At the tip of the northern horn of the island sits Ia (or Oia), Santorini's second-largest town and the Aegean's most-photographed village. Ia is more tasteful than Fira (for one thing, no establishment here is allowed to play music that can be heard on the street), and the town's cubical white houses (some vaulted against earthquakes) stand out against the green-, brown-, and rust-color layers of rock, earth, and solid volcanic ash that rise from the sea. Every summer evening, travelers from all over the world congregate at the caldera's rim—sitting on whitewashed fences, staircases, beneath the town's windmill, on the old Kastro —each looking out to sea in anticipation of the performance: the Ia sunset. The three-hour rim-edge walk from Ia to Fira at this hour is unforgettable.
In the middle of the quiet caldera, the volcano smolders away eerily, adding an air of suspense to an already awe-inspiring scene. The 1956 earthquake (7.8 on the Richter scale) left 48 people dead (thankfully, most residents were working outdoors at the time), hundreds injured, and 2,000 houses toppled. Santorini’s west side—especially Ia, until then the largest town—was hard hit, and many residents decided to emigrate to Athens, Australia, and America. And although Fira, also damaged, rebuilt rapidly, Ia proceeded slowly, sticking to the traditional architectural style. The perfect example of that style is the restaurant 1800, a renovated ship-captain's villa. In 1900, Ia had nearly 9,000 inhabitants, mostly mariners who owned 164 seafaring vessels and seven shipyards. Now there are about 500 permanent residents, and more than 100 boats. Many of these mariners use the endless flight of stairs from the Kastro to descend down to the water and the small port of Ammoudi, where the pebble beach is home to some of the island's nicest fish tavernas. Head east to find the fishing port of Armeni, home to all those excursion boats that tour the caldera.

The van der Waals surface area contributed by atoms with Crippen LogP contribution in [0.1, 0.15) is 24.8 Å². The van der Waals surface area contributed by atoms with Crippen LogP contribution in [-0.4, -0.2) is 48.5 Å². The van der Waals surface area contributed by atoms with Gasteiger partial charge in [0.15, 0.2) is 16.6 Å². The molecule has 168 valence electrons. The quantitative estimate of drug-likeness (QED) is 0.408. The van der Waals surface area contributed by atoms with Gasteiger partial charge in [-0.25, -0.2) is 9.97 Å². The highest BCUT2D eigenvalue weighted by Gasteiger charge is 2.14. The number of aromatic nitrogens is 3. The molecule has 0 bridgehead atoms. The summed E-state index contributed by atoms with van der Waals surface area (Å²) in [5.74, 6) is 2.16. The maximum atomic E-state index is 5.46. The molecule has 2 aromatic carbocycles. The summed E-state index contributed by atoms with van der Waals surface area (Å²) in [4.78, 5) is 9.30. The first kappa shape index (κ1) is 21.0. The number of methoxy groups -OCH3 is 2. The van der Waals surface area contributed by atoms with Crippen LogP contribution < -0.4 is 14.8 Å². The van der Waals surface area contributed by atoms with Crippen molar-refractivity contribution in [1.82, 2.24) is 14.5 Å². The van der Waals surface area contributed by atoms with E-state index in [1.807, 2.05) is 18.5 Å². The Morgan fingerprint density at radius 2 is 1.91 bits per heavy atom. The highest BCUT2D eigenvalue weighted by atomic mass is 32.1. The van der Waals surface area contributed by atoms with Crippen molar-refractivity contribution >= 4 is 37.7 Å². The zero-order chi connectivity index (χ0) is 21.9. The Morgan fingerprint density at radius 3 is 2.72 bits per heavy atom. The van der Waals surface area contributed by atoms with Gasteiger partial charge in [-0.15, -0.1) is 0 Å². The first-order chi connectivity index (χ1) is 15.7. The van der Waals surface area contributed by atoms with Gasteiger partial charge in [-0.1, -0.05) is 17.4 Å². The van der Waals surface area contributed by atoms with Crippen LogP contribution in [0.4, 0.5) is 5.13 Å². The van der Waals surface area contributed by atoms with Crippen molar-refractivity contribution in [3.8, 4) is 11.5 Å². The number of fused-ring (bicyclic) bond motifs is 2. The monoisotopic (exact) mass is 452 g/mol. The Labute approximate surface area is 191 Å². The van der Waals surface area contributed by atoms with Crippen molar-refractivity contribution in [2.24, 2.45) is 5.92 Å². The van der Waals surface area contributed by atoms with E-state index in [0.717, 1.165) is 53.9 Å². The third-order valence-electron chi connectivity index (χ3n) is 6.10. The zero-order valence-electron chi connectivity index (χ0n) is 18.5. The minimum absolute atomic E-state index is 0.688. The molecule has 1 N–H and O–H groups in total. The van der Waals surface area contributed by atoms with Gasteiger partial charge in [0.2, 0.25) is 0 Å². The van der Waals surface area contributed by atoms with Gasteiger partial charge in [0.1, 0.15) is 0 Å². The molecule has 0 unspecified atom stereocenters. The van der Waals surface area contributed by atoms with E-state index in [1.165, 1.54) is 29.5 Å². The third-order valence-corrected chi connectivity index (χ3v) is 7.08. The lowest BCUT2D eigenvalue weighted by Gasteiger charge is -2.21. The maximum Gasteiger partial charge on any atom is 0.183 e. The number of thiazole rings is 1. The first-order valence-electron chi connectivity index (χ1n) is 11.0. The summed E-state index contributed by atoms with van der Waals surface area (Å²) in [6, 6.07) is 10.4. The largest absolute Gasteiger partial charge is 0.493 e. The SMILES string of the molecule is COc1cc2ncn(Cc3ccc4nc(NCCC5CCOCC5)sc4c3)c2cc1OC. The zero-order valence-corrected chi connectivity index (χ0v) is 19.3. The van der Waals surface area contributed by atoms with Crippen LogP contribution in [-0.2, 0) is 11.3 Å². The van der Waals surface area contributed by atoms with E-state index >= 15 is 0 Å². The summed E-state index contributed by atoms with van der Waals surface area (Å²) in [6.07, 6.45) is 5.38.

Ia is set up like the other three towns—Fira, Firostefani, and Imerovigli—that adorn the caldera's sinuous rim. There is a car road, which is new, and a cliff-side walkway (Nikolaos Nomikou), which is old. Shops and restaurants are all on the walkway, and hotel entrances mostly descend from it—something to check carefully if you cannot negotiate stairs easily. In Ia there is a lower cliff-side walkway writhing with stone steps, and a long stairway to the tiny blue bay with its dock below. Short streets leading from the car road to the walkway have cheaper eateries and shops. There is a parking lot at either end, and the northern one marks the end of the road and the rim. Nothing is very far from anything else.
The main walkway of Ia can be thought of as a straight river, with a delta at the northern end, where the better shops and restaurants are. The most-luxurious cave-house hotels are at the southern end, and a stroll by them is part of the extended evening promenade. Although it is not as crowded as Fira, where the tour boats deposit their thousands of hasty shoppers, relentless publicity about Ia's beauty and tastefulness, accurate enough, are making it impassable in August. The sunset in Ia may not really be much more spectacular than in Fira, and certainly not better than in higher Imerovigli, but there is something tribally satisfying at the sight of so many people gathering in one spot to celebrate pure beauty. Happily, the night scene isn't as frantic as Fira's—most shop owners are content to sit out front and don't cotton to the few revelers' bars in operation. In winter, Ia feels pretty uninhabited.
Ia at a Glance
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